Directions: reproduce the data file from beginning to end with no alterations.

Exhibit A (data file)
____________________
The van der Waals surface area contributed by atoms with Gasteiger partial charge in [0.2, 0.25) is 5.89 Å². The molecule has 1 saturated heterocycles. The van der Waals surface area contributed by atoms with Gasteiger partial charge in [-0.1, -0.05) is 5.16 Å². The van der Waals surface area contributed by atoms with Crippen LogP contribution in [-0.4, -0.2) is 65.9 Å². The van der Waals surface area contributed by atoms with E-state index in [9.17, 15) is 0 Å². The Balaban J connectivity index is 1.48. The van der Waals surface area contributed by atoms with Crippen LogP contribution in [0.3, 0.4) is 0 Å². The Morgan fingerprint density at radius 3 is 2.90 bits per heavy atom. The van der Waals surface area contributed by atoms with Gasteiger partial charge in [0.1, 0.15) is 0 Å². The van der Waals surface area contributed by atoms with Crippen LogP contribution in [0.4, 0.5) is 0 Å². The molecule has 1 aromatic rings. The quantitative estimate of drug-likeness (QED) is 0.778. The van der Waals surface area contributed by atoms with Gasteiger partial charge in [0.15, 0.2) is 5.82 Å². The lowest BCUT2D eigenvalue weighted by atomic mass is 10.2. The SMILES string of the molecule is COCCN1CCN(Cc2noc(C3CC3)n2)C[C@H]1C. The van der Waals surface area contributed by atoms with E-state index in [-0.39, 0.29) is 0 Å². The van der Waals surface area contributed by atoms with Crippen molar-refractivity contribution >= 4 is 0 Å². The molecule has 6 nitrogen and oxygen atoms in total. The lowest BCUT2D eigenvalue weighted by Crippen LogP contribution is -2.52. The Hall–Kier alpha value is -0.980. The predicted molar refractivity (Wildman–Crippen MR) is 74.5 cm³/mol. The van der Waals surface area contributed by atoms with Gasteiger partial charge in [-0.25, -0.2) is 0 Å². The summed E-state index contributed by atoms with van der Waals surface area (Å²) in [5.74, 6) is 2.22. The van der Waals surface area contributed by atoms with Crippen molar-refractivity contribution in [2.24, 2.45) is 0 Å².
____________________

The van der Waals surface area contributed by atoms with Gasteiger partial charge in [0.2, 0.25) is 5.89 Å². The molecule has 1 saturated heterocycles. The van der Waals surface area contributed by atoms with Gasteiger partial charge in [-0.1, -0.05) is 5.16 Å². The van der Waals surface area contributed by atoms with Crippen LogP contribution in [-0.4, -0.2) is 65.9 Å². The van der Waals surface area contributed by atoms with E-state index in [9.17, 15) is 0 Å². The Balaban J connectivity index is 1.48. The van der Waals surface area contributed by atoms with Crippen LogP contribution in [0.3, 0.4) is 0 Å². The Morgan fingerprint density at radius 3 is 2.90 bits per heavy atom. The van der Waals surface area contributed by atoms with Gasteiger partial charge in [0.1, 0.15) is 0 Å². The van der Waals surface area contributed by atoms with Crippen LogP contribution in [0.4, 0.5) is 0 Å². The molecule has 1 aromatic rings. The quantitative estimate of drug-likeness (QED) is 0.778. The van der Waals surface area contributed by atoms with Gasteiger partial charge in [0.15, 0.2) is 5.82 Å². The lowest BCUT2D eigenvalue weighted by atomic mass is 10.2. The SMILES string of the molecule is COCCN1CCN(Cc2noc(C3CC3)n2)C[C@H]1C. The van der Waals surface area contributed by atoms with E-state index in [-0.39, 0.29) is 0 Å². The van der Waals surface area contributed by atoms with Crippen molar-refractivity contribution >= 4 is 0 Å². The molecule has 6 nitrogen and oxygen atoms in total. The lowest BCUT2D eigenvalue weighted by Crippen LogP contribution is -2.52. The Hall–Kier alpha value is -0.980. The predicted molar refractivity (Wildman–Crippen MR) is 74.5 cm³/mol. The van der Waals surface area contributed by atoms with Gasteiger partial charge in [-0.25, -0.2) is 0 Å². The summed E-state index contributed by atoms with van der Waals surface area (Å²) in [5.74, 6) is 2.22. The van der Waals surface area contributed by atoms with Crippen molar-refractivity contribution in [2.24, 2.45) is 0 Å².